Shimrit: You’ll be very surprised, but I’ll tell you that I wish I wouldn’t bring concrete to amazing coastal places. Honestly, I wish places like Indonesia, Kenya, or Tanzania will not need to use our solution and more people would actually stay away from developing along the coastlines, or even just live one mile back and leave the coastlines to stay natural. There are alternative realignment schemes, or even in extreme cases, buyouts, to resettle coastal communities that can’t be protected from rising waters. This allows the ocean to behave naturally, and re-engineer the coast in a way that can defend communities further inland and restore natural barriers. I hope that undeveloped coastal areas will stay that way, but in places where we’re still determined to live on the waterfront, that we bring solutions like ECOncrete that can restore some of the lost ecosystem services, biodiversity, and beauty.
One such case where we anticipate further human intervention in marine systems, and that needs ECOncrete, is the ever growing offshore wind energy sector. This industry is going to be immense, and acres of seabed are going to be disturbed. Wind turbine bases and their associated scour protection disturb the seabed and the entire benthic community. This can have huge implications for local biodiversity, and in turn local fisheries and marine industry. For this kind of renewable energy production, ECOncrete can offer a real win-win solution with ecological scour protection units that help stabilize the turbines while creating a productive habitat.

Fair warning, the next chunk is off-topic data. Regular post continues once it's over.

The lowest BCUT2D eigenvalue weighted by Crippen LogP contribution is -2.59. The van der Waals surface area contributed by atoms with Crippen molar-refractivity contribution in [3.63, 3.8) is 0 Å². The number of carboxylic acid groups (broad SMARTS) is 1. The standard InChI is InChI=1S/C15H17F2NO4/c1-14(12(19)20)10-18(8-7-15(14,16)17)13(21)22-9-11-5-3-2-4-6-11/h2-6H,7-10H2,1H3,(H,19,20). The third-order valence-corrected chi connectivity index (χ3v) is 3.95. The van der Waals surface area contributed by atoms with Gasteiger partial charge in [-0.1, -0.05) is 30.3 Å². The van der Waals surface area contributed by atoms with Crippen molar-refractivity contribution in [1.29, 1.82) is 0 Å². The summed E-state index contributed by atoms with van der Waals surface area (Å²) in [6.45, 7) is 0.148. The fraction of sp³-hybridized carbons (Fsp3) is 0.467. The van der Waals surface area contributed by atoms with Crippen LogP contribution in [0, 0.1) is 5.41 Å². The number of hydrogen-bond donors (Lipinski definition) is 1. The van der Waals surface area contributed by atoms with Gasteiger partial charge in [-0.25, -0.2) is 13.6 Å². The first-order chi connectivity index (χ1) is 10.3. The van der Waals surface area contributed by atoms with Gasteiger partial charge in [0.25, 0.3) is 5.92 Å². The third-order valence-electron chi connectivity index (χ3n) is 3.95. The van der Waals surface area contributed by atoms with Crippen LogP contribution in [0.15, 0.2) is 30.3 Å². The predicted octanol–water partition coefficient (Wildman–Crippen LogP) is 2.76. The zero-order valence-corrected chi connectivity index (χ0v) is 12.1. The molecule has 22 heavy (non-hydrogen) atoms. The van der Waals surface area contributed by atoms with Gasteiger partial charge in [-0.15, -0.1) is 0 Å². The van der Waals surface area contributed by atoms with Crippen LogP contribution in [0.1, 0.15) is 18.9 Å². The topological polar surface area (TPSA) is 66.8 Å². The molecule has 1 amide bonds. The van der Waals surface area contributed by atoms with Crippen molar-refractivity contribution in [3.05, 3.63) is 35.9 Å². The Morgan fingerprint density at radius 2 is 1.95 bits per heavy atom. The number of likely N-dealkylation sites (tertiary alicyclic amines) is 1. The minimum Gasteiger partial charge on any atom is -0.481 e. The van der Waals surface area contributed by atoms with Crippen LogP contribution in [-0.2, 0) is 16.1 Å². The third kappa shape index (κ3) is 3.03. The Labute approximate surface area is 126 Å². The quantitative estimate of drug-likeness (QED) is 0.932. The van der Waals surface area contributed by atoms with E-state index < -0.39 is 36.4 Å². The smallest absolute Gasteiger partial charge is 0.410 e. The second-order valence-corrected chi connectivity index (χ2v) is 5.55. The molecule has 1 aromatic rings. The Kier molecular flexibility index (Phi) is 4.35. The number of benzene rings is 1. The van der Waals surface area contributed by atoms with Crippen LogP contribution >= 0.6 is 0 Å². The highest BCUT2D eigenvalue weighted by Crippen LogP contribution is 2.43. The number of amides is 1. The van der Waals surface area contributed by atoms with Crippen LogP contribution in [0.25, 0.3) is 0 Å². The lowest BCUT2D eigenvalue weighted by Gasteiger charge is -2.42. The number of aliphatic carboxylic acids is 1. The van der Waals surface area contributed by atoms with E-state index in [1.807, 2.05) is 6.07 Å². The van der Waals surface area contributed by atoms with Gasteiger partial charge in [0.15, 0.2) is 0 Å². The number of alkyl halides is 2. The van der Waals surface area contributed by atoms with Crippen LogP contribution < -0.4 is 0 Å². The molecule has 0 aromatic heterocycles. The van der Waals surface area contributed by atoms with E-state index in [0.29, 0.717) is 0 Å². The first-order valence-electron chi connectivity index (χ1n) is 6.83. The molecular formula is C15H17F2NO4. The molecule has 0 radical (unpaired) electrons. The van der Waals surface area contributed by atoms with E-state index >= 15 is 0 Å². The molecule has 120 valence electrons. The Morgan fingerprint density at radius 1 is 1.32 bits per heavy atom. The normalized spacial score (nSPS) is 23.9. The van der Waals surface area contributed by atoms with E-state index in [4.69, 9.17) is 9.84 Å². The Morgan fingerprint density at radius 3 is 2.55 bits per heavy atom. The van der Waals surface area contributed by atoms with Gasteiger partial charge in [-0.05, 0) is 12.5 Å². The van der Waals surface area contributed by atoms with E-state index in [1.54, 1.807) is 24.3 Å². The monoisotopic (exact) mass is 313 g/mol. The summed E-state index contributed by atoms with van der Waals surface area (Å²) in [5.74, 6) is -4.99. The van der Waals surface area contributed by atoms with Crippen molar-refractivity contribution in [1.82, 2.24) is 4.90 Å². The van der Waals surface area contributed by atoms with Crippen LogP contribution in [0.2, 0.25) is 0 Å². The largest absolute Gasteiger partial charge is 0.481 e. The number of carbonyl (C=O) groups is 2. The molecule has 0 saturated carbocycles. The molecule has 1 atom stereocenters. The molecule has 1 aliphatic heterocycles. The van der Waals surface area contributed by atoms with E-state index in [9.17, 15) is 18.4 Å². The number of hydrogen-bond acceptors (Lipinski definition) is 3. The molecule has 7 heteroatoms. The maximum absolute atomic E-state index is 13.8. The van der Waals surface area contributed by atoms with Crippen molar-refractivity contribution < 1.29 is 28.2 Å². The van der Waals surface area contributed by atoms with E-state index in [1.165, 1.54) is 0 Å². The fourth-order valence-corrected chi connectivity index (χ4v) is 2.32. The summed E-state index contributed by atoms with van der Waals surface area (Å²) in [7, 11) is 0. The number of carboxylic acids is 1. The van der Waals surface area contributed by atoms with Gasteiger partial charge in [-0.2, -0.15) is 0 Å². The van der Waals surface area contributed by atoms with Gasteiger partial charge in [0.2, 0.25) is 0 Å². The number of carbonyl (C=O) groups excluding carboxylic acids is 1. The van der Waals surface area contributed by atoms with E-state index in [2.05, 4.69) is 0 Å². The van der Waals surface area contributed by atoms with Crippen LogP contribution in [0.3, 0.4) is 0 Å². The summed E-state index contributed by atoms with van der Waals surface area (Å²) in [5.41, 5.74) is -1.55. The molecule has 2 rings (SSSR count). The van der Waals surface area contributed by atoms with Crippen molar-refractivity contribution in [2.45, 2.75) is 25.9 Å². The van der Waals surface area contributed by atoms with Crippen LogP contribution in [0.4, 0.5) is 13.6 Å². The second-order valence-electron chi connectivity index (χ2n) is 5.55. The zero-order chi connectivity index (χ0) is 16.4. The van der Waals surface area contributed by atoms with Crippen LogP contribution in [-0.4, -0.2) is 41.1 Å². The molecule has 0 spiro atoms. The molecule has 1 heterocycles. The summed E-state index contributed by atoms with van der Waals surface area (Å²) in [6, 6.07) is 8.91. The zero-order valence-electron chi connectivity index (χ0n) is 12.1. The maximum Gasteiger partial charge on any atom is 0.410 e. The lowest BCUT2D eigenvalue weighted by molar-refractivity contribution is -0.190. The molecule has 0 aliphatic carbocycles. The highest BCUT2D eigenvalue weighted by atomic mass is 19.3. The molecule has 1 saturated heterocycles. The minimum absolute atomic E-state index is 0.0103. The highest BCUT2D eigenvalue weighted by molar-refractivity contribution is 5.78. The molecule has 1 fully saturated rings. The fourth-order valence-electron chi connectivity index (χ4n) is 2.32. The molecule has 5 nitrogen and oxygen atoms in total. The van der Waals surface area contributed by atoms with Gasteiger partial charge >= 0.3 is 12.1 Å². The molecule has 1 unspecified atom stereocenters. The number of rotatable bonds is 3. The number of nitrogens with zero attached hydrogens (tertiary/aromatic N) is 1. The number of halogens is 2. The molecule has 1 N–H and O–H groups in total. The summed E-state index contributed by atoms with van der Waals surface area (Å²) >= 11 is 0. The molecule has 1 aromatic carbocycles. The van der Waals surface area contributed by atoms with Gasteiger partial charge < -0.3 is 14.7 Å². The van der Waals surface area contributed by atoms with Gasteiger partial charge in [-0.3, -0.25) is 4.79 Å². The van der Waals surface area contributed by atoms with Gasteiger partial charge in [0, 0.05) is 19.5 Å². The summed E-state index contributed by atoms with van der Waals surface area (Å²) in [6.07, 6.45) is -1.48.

If you could tell a class of 5th graders about why they should get involved in science or marine biology, what would you say?
Shimrit: Oceans are the closest thing that we have to outer space. It’s a universe that we know so little about, and we need to study much more. And it’s super interesting! The ocean gives us oxygen and food. It’s basically holding our planet together. Because the oceans give us so much, unless we understand and preserve them, we’re going to have a tough time surviving. There’s so much about our oceans that is still unexplored, and we’re constantly learning more about new ways to produce energy, medicines, and even our own history as people from the oceans. You can gain a lot of love and appreciation for life through studying the ocean, and all of us depend on the next generation to learn the science behind the problems we face today, think outside the box, and dream up new solutions to save our ecosystems.
You can follow ECOncrete’s work at ECOncretetech.com. Join us on September 17 for our next Biomimicry Fireside Chat and hear firsthand from Shimrit on how their solution is revitalizing coastlines across the globe.